2. ^ "Former Olympians reunite 47 years after competing in 1968 Mexico City Games". Osoyoos Times. Osoyoos, British Columbia. August 19, 2015. After graduating from university, Stubbs and Sturdy were the founding members of the Burnaby Lake Rowing Club back in 1966.
  3. ^ Henley Promotion Committee (July 1968). 86th Annual Royal Canadian Henley Official Program (PDF) (Report). Royal Canadian Henley Regatta, St. Catharines, Ontario: Lincoln Graphics Limited. p. 7. Royal Canadian Henley Champions — 1967, Junior Singles D. Sturdy, Burnaby Lake A.C., Burnaby Lake, B.C
  4. ^ "Award of Excellence: Burnaby Lake Rejuvenation". Canadian Consulting Engineer Magazine. Toronto, Ontario. October 1, 2012. The lake has been re-established as a world-class rowing venue and facility, with the Burnaby Lake Rowing Club once again considered a top training facility in North America.
  5. ^ "Masters rowing to be held in Burnaby". Burnaby Now. Burnaby, British Columbia. May 29, 2013.
  6. ^ "Rowers ready for World Cup". Burnaby Now. Burnaby, British Columbia. March 31, 2016. Two members of the team of 28 are products of the Burnaby Lake Rowing Club.
  7. ^ "Max Wieczorek". Olympics at Sports-Reference.com.
  8. ^ a b "Daryl Sturdy". Olympics at Sports-Reference.com.
  9. ^ a b c "Robert Stubbs". Olympics at Sports-Reference.com.
  10. ^ a b "Laurie West". Olympics at Sports-Reference.com.
  11. ^ "Alan Herbert Emmott". From the Heart, The Freemen Legacy. City of Burnaby, Metro Vancouver, British Columbia.
  12. ^ "Whither now, coxswain?". Life, Time Inc. New York City, US. Aug 26, 1966. p. 94.
  13. ^ "Canada Rowing at the 1968 Olympics". Olympics at Sports-Reference.com.
  14. ^ "About Rowing BC - Rowing BC".
  15. ^ "Province invests $10m for Burnaby Lake rejuvenation" (Press release). June 6, 2008. A rowing venue was initially created on Burnaby Lake in the early 1970s for the 1973 Canada Summer Games.
  16. ^ Director Parks, Recreation And Cultural Services City of Burnaby (November 15, 2001). "Burnaby Lake Rejuvenation Plan". The last lake dredging done in Burnaby Lake in 1971/72 was based on a 2m depth.[permanent dead link]
  17. ^ Suzanne Mulligan, Life Member Oral History Australia (October 27, 2011). "Alan Roaf - international rowing coach". Oral History Interviews. Brisbane, Queensland, Australia.
  18. ^ Doug Gilbert (March 27, 1975). "Has Amateur Rowing Brass Sunk Olympic Dream?". The Montreal Gazette. Montreal, Quebec. p. 99.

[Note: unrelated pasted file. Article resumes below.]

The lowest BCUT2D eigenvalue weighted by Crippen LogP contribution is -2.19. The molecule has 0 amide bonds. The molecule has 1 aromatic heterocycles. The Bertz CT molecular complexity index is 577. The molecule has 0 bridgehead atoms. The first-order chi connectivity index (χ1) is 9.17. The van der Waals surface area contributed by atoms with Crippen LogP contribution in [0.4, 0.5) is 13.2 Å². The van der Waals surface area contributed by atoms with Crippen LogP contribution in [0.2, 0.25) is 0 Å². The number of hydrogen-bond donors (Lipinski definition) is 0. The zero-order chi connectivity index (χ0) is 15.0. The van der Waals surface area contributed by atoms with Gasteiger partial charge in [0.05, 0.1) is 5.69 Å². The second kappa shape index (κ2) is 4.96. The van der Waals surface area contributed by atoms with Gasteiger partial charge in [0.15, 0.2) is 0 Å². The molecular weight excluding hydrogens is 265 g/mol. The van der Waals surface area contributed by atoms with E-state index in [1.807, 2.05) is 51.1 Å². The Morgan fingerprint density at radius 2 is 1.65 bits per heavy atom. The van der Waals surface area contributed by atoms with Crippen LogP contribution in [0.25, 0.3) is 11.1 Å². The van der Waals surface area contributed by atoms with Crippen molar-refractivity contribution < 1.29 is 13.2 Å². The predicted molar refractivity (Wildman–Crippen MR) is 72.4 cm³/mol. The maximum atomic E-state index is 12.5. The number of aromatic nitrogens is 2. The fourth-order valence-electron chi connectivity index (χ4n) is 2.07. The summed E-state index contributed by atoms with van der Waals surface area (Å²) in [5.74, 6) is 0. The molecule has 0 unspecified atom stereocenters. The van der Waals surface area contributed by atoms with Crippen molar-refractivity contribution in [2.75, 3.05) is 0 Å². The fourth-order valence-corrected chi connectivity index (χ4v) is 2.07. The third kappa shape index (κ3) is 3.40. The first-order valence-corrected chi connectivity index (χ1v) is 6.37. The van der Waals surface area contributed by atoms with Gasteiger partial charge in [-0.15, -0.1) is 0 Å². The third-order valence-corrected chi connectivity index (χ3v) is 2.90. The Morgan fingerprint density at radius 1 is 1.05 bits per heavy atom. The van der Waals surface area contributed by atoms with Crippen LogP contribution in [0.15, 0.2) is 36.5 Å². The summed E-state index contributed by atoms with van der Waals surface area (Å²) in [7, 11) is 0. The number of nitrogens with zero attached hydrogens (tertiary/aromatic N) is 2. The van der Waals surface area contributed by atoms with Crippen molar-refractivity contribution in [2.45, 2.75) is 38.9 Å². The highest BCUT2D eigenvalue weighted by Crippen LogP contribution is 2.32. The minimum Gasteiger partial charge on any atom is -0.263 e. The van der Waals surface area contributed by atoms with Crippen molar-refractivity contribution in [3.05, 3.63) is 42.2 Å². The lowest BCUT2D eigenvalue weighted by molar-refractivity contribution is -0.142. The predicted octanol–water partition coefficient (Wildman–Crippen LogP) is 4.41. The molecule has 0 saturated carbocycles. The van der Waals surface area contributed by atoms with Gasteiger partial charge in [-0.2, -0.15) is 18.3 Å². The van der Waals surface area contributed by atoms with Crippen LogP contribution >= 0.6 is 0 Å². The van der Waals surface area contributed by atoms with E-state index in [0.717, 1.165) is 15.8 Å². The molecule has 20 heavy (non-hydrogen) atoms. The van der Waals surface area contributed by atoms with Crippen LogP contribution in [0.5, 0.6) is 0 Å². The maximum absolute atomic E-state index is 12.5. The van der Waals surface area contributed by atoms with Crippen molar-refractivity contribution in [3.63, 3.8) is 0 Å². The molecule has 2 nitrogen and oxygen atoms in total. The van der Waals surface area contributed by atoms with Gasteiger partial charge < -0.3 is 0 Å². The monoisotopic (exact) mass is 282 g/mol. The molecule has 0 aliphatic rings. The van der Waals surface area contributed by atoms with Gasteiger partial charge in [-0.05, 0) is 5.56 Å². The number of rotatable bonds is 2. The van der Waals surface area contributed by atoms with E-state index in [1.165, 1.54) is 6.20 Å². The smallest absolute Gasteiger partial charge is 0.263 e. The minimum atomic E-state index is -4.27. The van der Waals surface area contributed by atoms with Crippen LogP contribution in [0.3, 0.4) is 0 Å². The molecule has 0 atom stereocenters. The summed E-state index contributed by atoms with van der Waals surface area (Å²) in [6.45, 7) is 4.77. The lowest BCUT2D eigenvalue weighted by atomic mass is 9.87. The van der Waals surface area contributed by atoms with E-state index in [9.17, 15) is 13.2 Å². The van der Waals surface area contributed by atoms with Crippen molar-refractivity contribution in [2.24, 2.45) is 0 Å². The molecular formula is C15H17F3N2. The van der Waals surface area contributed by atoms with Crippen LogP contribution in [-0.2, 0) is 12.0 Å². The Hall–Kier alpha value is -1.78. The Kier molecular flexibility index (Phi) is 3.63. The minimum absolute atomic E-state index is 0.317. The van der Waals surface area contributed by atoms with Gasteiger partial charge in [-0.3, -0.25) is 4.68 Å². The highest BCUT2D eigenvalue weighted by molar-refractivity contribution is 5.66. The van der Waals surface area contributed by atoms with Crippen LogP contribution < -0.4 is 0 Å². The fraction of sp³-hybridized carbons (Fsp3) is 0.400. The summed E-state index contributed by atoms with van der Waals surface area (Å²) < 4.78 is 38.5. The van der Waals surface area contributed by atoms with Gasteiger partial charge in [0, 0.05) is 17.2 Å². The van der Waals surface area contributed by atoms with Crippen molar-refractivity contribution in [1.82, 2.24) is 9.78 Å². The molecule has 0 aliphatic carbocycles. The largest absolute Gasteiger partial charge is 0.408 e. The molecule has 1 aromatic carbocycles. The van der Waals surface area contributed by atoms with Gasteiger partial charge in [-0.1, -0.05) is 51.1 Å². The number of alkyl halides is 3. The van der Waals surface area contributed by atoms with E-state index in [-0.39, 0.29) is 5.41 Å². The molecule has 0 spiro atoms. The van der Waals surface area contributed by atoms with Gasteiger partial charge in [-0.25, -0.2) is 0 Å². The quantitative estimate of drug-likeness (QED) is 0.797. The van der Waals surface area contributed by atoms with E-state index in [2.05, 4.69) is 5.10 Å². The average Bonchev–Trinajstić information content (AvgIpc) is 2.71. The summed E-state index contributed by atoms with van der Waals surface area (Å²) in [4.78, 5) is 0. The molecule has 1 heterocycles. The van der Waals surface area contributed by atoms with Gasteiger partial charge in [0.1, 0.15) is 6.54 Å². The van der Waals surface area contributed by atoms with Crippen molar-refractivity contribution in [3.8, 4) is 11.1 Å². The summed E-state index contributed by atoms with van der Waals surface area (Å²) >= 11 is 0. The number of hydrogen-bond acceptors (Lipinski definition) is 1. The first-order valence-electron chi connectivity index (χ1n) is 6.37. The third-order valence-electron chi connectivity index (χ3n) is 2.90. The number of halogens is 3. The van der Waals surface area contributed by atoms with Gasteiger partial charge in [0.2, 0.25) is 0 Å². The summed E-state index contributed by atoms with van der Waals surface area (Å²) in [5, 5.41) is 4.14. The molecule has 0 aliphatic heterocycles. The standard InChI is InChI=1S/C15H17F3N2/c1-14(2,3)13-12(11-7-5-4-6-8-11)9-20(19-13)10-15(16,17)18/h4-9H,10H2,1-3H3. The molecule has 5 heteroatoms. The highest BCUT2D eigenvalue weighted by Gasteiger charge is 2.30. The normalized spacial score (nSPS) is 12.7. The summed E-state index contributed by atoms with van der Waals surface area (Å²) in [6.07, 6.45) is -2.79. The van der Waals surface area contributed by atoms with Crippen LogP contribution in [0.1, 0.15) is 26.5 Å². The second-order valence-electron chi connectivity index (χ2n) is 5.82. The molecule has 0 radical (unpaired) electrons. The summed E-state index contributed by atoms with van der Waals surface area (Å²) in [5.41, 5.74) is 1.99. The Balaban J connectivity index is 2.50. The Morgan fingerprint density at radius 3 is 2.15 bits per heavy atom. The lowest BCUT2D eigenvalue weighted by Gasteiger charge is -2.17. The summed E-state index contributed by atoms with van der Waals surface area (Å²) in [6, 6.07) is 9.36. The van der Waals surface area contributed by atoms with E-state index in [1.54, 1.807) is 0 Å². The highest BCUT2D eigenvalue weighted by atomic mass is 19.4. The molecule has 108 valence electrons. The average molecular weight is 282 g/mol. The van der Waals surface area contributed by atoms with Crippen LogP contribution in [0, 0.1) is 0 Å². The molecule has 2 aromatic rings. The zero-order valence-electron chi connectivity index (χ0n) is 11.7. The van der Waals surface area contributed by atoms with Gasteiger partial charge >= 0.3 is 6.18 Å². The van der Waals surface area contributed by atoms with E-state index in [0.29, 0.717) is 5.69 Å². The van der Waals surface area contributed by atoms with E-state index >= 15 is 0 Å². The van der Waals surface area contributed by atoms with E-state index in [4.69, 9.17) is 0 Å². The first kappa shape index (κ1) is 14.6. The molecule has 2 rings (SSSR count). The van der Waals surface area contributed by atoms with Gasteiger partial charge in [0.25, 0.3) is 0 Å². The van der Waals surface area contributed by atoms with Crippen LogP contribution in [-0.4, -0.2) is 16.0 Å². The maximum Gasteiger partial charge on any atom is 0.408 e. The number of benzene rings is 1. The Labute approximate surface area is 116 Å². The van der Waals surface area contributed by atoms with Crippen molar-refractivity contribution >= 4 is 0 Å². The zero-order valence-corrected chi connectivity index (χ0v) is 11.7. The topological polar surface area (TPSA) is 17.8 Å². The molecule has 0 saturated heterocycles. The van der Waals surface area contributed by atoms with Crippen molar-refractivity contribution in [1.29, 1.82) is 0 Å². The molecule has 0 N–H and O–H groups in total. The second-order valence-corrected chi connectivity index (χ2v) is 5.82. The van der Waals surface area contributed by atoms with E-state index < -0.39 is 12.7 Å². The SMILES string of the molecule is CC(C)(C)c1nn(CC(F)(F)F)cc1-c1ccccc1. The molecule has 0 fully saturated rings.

19. ^ "Patrick Sweeney Named K-State Rowing Coach". K-State Athletics. July 29, 2003. Archived from the original on November 1, 2016. Retrieved February 19, 2016. He moved on to his first head coaching position in 1977 with the Burnaby Lake Club team. In two years, Sweeney helped the club to four Canadian national titles, two U.S. national titles and three Canadian Henley wins. The women's varsity eight captured the bronze medal at the World Championships. In all, 14 of Sweeneys athletes were named to the Canadian National Team.
  20. ^ "Dick McClure". Inductees for 1999 at BC Sports Hall of Fame.
  21. ^ "Rowing helps clean up Canada's Burnaby Lake". Environment at WorldRowing.com. FISA. September 12, 2013. Archived from the original on March 26, 2015. Retrieved June 7, 2016.
  22. ^ "Burnaby Lake Pilot Dredging Project Proves Feasibility of Lake Dredging". IMS Dredges.
  23. ^ "Associated Engineering Honoured for Burnaby Lake Project". IMS Dredges.
  24. ^ Roger Jackson (February 5, 2013). "Rowing in Canada". The Canadian Encyclopedia. Retrieved September 4, 2019. The courses at St Catharines, Burnaby Lake, BC, and the Olympic Rowing Basin in Montréal are rated as international-class courses;
  25. ^ "Rowing BC wins bid to host the 2016 – 2019 National Rowing Championships–Canada Cup Regatta at Burnaby Lake". Sport Information Resource Centre. February 3, 2016. The course provides ideal racing conditions with calm waters and minimal wind that are enjoyed by many rowers, including those who raced at the successful 2014 Canadian Masters Championship regatta.
  26. ^ Director Parks, Recreation And Cultural Services City of Burnaby (March 15, 2012). Item 08 - Licence agreement - Burnaby Lake Rowing Club (Report). City of Burnaby.[permanent dead link]
  27. ^ "Ned Pratt". Olympics at Sports-Reference.com.
  28. ^ "Frank Read". Canada's Sports Hall of Fame. Archived from the original on 2018-01-02. Retrieved 2016-05-29.
  29. ^ "Lauren Wilkinson". Olympics at Sports-Reference.com.
  30. ^ "Michael Wilkinson". Olympics at Sports-Reference.com.
  31. ^ a b "Sabrina Kolker". Olympics at Sports-Reference.com.
  32. ^ a b "Theresa Luke". Olympics at Sports-Reference.com.
  33. ^ a b "Laryssa Biesenthal". Olympics at Sports-Reference.com.
  34. ^ a b "Jessica Monroe". Olympics at Sports-Reference.com.
  35. ^ a b "Kathleen Heddle". Olympics at Sports-Reference.com.
  36. ^ "Richard McClure". Olympics at Sports-Reference.
  37. ^ "Megan Delehanty". Olympics at Sports-Reference.com.
  38. ^ "Michael Rascher". Olympics at Sports-Reference.com.
  39. ^ a b c "Tricia Smith". Olympics at Sports-Reference.com.
  40. ^ a b "Bruce Ford". Olympics at Sports-Reference.com.
  41. ^ "Pat Walter". Olympics at Sports-Reference.com.
  42. ^ a b "Ian Gordon". Olympics at Sports-Reference.com.
  43. ^ "Robert Bergen". Olympics at Sports-Reference.com.